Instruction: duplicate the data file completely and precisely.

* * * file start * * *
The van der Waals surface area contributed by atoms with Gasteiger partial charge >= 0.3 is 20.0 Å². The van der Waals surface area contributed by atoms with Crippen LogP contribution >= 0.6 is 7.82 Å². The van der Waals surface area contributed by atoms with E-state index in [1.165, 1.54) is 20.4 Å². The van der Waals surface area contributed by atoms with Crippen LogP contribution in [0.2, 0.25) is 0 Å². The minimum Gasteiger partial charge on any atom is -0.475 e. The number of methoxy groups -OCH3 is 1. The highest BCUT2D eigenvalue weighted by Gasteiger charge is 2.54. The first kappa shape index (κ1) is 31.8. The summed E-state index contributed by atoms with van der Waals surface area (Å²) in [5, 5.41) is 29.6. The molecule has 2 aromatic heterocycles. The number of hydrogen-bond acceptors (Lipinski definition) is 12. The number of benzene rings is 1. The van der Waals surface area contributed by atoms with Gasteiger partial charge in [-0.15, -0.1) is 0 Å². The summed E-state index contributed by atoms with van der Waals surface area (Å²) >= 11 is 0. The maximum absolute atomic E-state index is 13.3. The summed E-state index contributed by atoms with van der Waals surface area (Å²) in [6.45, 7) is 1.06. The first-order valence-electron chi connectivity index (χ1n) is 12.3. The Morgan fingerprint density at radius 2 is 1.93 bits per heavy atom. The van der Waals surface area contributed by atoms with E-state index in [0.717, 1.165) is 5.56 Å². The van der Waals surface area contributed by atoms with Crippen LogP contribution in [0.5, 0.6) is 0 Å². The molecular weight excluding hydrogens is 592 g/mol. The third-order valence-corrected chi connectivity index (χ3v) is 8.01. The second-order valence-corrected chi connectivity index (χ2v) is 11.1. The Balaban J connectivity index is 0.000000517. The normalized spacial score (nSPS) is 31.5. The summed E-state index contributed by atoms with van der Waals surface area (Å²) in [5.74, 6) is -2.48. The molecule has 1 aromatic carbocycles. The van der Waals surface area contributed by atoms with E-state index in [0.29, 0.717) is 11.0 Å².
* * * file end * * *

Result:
The van der Waals surface area contributed by atoms with Gasteiger partial charge >= 0.3 is 20.0 Å². The van der Waals surface area contributed by atoms with Crippen LogP contribution >= 0.6 is 7.82 Å². The van der Waals surface area contributed by atoms with E-state index in [1.165, 1.54) is 20.4 Å². The van der Waals surface area contributed by atoms with Crippen LogP contribution in [0.2, 0.25) is 0 Å². The minimum Gasteiger partial charge on any atom is -0.475 e. The number of methoxy groups -OCH3 is 1. The highest BCUT2D eigenvalue weighted by Gasteiger charge is 2.54. The first kappa shape index (κ1) is 31.8. The summed E-state index contributed by atoms with van der Waals surface area (Å²) in [5, 5.41) is 29.6. The molecule has 2 aromatic heterocycles. The number of hydrogen-bond acceptors (Lipinski definition) is 12. The number of benzene rings is 1. The van der Waals surface area contributed by atoms with Gasteiger partial charge in [-0.15, -0.1) is 0 Å². The summed E-state index contributed by atoms with van der Waals surface area (Å²) >= 11 is 0. The maximum absolute atomic E-state index is 13.3. The summed E-state index contributed by atoms with van der Waals surface area (Å²) in [6.45, 7) is 1.06. The first-order valence-electron chi connectivity index (χ1n) is 12.3. The Morgan fingerprint density at radius 2 is 1.93 bits per heavy atom. The van der Waals surface area contributed by atoms with E-state index in [0.717, 1.165) is 5.56 Å². The van der Waals surface area contributed by atoms with Crippen LogP contribution in [0.5, 0.6) is 0 Å². The molecular weight excluding hydrogens is 592 g/mol. The third-order valence-corrected chi connectivity index (χ3v) is 8.01. The second-order valence-corrected chi connectivity index (χ2v) is 11.1. The Balaban J connectivity index is 0.000000517. The normalized spacial score (nSPS) is 31.5. The summed E-state index contributed by atoms with van der Waals surface area (Å²) in [5.74, 6) is -2.48. The molecule has 1 aromatic carbocycles. The van der Waals surface area contributed by atoms with E-state index in [0.29, 0.717) is 11.0 Å².